The new document reflects, in many ways, the draft letter sent by the then acting USTR to the Republicans on the House Ways and Means Committee in April. The language is more measured, the crafting careful, but the intent is clear: the US wants more than a tweak of NAFTA, but less than a do-over. The aim is clearly a modernization of NAFTA; goals and language from the Trans-Pacific Partnership (TPP) agreement, negotiated only a year or two ago, are found in the document on many issues that have yet to be addressed in the NAFTA setting. Using words of diplomacy – maintain, promote, seek, provide, build, ensure, improve and establish – the USTR has built a foundation for a reasonable discussion.
But read between the lines and you’ll find glimpses of the zero-sum game President Trump prefers.
From the veiled threat of U.S. import “sensitivities” (ie. higher tariffs on certain commodities) to the clearly stated demand for de minimis standards for cross border deliveries that match those of the US (ie. $800), the USTR has included specifics that Canadian and Mexican negotiators will note. The language on agriculture will have Canada preparing its defence of supply management policies on dairy, poultry and eggs. The proposed elimination of the Chapter 19 dispute settlement mechanism in NAFTA takes aim at the softwood lumber industry in Canada. Robert Lighthizer (and John Melle) will remember the history of that chapter and understand exactly the degree of concern the stated goal of elimination will provoke in Canada.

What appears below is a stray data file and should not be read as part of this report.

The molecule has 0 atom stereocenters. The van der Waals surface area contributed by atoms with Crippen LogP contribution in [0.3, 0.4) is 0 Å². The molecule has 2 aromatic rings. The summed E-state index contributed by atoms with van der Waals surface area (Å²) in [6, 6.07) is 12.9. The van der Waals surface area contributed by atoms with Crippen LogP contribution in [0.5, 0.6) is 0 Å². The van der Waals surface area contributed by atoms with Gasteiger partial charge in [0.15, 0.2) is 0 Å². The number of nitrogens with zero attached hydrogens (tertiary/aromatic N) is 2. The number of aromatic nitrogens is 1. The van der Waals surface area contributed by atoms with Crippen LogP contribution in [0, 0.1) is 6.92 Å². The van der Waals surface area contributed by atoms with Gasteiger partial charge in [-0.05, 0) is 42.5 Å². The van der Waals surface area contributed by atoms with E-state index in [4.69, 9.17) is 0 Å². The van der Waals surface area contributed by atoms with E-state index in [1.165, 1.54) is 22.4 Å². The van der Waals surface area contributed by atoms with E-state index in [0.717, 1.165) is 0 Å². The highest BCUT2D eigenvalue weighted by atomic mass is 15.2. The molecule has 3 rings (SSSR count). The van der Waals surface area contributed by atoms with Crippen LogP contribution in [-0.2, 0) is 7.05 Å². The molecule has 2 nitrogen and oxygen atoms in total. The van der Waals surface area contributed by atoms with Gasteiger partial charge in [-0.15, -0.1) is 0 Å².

All that said, it is important to note that none of this comes as a surprise to anyone watching this file with professional interest. The document reflects exactly what most trade watchers expected. As a statement of US intentions, it is, by definition, one-sided. To look for concessions at this juncture is to miss the point: this document was created to support the Trade Promotion Authority (which gives the President the authority to present a negotiated agreement for a direct, up or down vote in Congress.) The report is also not final: the USTR has a lot of work yet to do, the language is more vague than specific and many of the points are reworkings from earlier documents related to the TPP. Changes in posture and details that reflect the focus back to a tripartite agreement rather than the 12-party TPP are yet to come.
Canada should read the USTR report as a document for US domestic consumption. It is directed at Congress. The USTR must gain the trust of the House of Representatives to ensure a clean vote at the end of the Trade Promotion Authority process. If the legislative branch is not convinced that the executive has listened to it, and Congress gets out the microscope on every detail of the negotiations, constituent politics may overwhelm the process. Trade, in the Trump vocabulary, is synonymous with unfairness, with an overall sense of having been robbed of what is rightly yours. It is not, in Trump terms, a way to ensure economic growth, or create a strong middle class, or stabilize the neighbourhood. This document is the USTR’s first attempt to gain the necessary political support from Congress to tame the domestic discussion.
The one clear take-away from this week’s release is that this administration is serious about starting talks on August 16. Ready or not…
This article is part of the Trade Policy for Uncertain Times special feature.